Xinjiang – the spreading arc of instability
China’s troubled Xinjiang region shares borders with eight countries, which is perhaps one reason President Hu Jintao dropped out of the G8 summit to head home, underscoring the seriousness of the situation and the need to quickly bring the vast oil-rich region under control.
Xinjiang touches Russia, Pakistan, Afghanistan, India, Mongolia, Kazakhstan, Kyrgyzstan, Tajikistan, besides the Tibet Autonomous Region.
China, as this piece for the Council on Foreign Relations points out, has long been concerned that these states on its periphery both in central and south Asia may be tempted to back a separatist movement in Xinjiang because of the Uighurs’ cultural ties to its neighbours.
To that extent it has cultivated close ties with some of these neighbours, even trying to promote direct trade between Xinjiang and the provinces of neighbouring countries just over the border.
In April this year, the Xinjiang Uygur autonomous region signed an agreement to establish friendly provincial relations with Pakistan’s North West Frontier Province, according to this report in the state-run China Daily.
The two sides agreed to explore partnership in oil and gas resources, bilateral trade and agriculture besides vowing to accelerate work on a long-planned direct rail link.
More importantly, Pakistan’s ambassador to China, Masood Khan, who signed the agreement, said the two sides must deepen their partnership to oppose “terrorism, extremism and separatism.”
Beijing’s concerns over the instability in Pakistan especially in the NWFP spilling over into Xinjiang have frequently surfaced, although in perhaps characteristic style, they have gone about it in low-key manner, quite different from the Western approach.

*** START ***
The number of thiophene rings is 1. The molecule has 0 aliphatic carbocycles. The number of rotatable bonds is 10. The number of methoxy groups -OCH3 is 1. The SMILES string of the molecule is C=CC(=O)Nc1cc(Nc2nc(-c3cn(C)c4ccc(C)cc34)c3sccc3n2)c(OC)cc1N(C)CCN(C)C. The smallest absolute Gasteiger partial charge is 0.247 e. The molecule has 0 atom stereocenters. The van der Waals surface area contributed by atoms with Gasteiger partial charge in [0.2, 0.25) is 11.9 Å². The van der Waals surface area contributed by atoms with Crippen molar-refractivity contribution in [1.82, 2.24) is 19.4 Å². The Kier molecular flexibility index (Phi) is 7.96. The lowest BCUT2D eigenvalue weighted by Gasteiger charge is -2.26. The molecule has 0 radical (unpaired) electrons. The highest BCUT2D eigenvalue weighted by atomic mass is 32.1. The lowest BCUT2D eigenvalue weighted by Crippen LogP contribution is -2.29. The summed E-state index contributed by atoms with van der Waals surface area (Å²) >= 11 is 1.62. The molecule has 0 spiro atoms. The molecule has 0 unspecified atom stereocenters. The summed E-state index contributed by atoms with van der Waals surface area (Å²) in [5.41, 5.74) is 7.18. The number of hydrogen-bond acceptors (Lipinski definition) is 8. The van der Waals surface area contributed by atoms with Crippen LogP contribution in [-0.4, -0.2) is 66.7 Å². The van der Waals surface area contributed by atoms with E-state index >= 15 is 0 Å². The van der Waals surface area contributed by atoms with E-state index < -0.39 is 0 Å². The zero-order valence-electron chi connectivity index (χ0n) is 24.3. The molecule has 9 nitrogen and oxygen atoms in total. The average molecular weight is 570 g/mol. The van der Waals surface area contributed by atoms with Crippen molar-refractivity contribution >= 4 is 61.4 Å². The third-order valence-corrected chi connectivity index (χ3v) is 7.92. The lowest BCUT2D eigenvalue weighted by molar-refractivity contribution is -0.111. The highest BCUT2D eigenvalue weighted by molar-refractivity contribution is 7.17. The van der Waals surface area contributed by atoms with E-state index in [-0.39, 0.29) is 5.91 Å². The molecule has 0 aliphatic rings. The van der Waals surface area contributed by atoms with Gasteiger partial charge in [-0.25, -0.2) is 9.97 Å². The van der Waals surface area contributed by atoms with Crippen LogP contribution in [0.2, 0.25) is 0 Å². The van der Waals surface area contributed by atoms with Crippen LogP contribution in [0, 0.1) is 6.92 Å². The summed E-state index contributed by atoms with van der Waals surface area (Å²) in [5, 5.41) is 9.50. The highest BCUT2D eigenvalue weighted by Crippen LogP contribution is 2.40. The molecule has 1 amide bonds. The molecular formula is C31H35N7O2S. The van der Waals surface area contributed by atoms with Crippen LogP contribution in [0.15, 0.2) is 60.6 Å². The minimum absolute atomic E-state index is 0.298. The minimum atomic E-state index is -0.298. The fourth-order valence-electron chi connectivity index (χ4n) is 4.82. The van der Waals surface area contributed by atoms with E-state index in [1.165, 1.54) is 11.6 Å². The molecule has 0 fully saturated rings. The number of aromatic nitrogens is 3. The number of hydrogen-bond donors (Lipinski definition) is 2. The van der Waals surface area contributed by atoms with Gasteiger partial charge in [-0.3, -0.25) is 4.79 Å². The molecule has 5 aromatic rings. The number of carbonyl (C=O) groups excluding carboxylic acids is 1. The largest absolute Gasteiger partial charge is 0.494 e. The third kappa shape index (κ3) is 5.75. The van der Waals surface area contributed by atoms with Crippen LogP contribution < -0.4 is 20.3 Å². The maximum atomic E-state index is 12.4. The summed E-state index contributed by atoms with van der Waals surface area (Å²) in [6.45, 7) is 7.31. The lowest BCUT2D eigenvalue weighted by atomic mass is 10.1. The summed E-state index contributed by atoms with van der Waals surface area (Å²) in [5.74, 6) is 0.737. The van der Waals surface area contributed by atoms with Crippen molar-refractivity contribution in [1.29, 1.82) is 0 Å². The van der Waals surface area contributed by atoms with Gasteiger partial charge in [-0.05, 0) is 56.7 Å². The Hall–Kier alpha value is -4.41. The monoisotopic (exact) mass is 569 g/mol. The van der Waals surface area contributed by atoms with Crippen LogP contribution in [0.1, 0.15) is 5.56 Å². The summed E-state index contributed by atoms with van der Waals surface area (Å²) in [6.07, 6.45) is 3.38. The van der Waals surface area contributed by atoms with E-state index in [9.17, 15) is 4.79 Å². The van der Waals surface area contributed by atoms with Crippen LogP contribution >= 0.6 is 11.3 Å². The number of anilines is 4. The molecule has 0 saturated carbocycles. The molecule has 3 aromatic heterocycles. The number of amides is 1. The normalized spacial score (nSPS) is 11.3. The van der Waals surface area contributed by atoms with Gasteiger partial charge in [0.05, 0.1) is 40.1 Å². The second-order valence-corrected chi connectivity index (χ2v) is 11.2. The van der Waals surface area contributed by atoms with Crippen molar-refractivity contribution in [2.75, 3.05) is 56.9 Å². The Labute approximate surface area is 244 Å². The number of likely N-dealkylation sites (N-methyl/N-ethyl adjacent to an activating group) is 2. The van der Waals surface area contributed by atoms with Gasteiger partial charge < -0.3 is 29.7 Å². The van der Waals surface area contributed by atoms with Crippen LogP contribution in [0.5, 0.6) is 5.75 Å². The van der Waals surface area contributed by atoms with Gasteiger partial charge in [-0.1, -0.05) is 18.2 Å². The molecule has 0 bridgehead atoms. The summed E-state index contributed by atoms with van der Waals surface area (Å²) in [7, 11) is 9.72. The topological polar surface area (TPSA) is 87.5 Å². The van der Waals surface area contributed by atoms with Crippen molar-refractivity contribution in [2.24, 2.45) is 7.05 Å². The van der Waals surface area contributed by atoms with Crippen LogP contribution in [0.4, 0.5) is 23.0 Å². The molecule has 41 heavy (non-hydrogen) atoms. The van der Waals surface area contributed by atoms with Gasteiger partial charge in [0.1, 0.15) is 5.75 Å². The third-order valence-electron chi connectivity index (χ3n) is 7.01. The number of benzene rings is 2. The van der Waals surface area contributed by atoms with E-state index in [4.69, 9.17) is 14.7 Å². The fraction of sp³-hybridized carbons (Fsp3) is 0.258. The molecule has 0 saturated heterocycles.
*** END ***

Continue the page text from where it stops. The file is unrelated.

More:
In March this year, Xinjiang governor Nuer Baikeli, speaking on the margins of China’s annual parliament meeting said his region faced threats from violence rippling across south and central Asia. Militant attacks in Pakistan and even the one in Mumbai and the violence in Afghanistan showed Xinjiang had reason to fear, he said.
The links go back to the Soviet occupation of Afghanistan. As the piece for the Council of Foreign Relations noted, many Uighurs travelled into Pakistan and Afghanistan in the 1980s and 90s, where they were exposed to Islamic extremism.
China has worried ever since about the militants slipping in and out Xinjiang.
Pakistan’s Daily Times noted the Chinese concerns, but said Islamabad could only play a limited role given that it was itself fighting to regain control of its territory in the northwest from the militants.
[PHOTO: A boy runs past an overturned car just outside the Uighurs neighbourhood in Urumqi in China's Xinjiang Autonomous Region July 8, 2009. REUTERS/Nir Elias]